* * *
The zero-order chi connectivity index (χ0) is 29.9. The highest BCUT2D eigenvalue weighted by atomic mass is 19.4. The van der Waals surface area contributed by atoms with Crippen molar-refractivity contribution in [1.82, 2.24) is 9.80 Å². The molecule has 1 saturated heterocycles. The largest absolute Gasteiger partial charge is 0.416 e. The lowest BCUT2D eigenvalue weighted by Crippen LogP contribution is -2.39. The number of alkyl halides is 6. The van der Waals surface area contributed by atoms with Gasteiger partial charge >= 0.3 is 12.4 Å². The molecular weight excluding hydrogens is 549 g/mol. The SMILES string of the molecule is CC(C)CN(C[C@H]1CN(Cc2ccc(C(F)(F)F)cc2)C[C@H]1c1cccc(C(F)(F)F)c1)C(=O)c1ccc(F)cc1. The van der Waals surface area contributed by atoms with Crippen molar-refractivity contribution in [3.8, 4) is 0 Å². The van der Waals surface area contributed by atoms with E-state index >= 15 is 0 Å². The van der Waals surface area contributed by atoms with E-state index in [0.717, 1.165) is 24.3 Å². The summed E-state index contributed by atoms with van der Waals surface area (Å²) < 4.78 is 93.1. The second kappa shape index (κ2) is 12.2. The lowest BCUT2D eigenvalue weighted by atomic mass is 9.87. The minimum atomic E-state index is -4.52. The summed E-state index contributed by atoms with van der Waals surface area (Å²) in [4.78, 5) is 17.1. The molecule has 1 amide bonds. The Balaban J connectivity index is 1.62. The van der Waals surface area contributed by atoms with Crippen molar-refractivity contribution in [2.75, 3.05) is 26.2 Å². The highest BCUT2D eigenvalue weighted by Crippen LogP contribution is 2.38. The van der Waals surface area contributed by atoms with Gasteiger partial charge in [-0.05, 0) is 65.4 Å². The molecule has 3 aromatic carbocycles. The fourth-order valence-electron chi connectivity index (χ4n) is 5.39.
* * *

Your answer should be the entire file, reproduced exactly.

The zero-order chi connectivity index (χ0) is 29.9. The highest BCUT2D eigenvalue weighted by atomic mass is 19.4. The van der Waals surface area contributed by atoms with Crippen molar-refractivity contribution in [1.82, 2.24) is 9.80 Å². The molecule has 1 saturated heterocycles. The largest absolute Gasteiger partial charge is 0.416 e. The lowest BCUT2D eigenvalue weighted by Crippen LogP contribution is -2.39. The number of alkyl halides is 6. The van der Waals surface area contributed by atoms with Gasteiger partial charge >= 0.3 is 12.4 Å². The molecular weight excluding hydrogens is 549 g/mol. The SMILES string of the molecule is CC(C)CN(C[C@H]1CN(Cc2ccc(C(F)(F)F)cc2)C[C@H]1c1cccc(C(F)(F)F)c1)C(=O)c1ccc(F)cc1. The van der Waals surface area contributed by atoms with Crippen molar-refractivity contribution in [3.8, 4) is 0 Å². The van der Waals surface area contributed by atoms with E-state index >= 15 is 0 Å². The van der Waals surface area contributed by atoms with E-state index in [0.717, 1.165) is 24.3 Å². The summed E-state index contributed by atoms with van der Waals surface area (Å²) < 4.78 is 93.1. The second kappa shape index (κ2) is 12.2. The lowest BCUT2D eigenvalue weighted by atomic mass is 9.87. The minimum atomic E-state index is -4.52. The summed E-state index contributed by atoms with van der Waals surface area (Å²) in [4.78, 5) is 17.1. The molecule has 1 amide bonds. The Balaban J connectivity index is 1.62. The van der Waals surface area contributed by atoms with Crippen molar-refractivity contribution in [2.75, 3.05) is 26.2 Å². The highest BCUT2D eigenvalue weighted by Crippen LogP contribution is 2.38. The van der Waals surface area contributed by atoms with Gasteiger partial charge in [-0.05, 0) is 65.4 Å². The molecule has 3 aromatic carbocycles. The fourth-order valence-electron chi connectivity index (χ4n) is 5.39.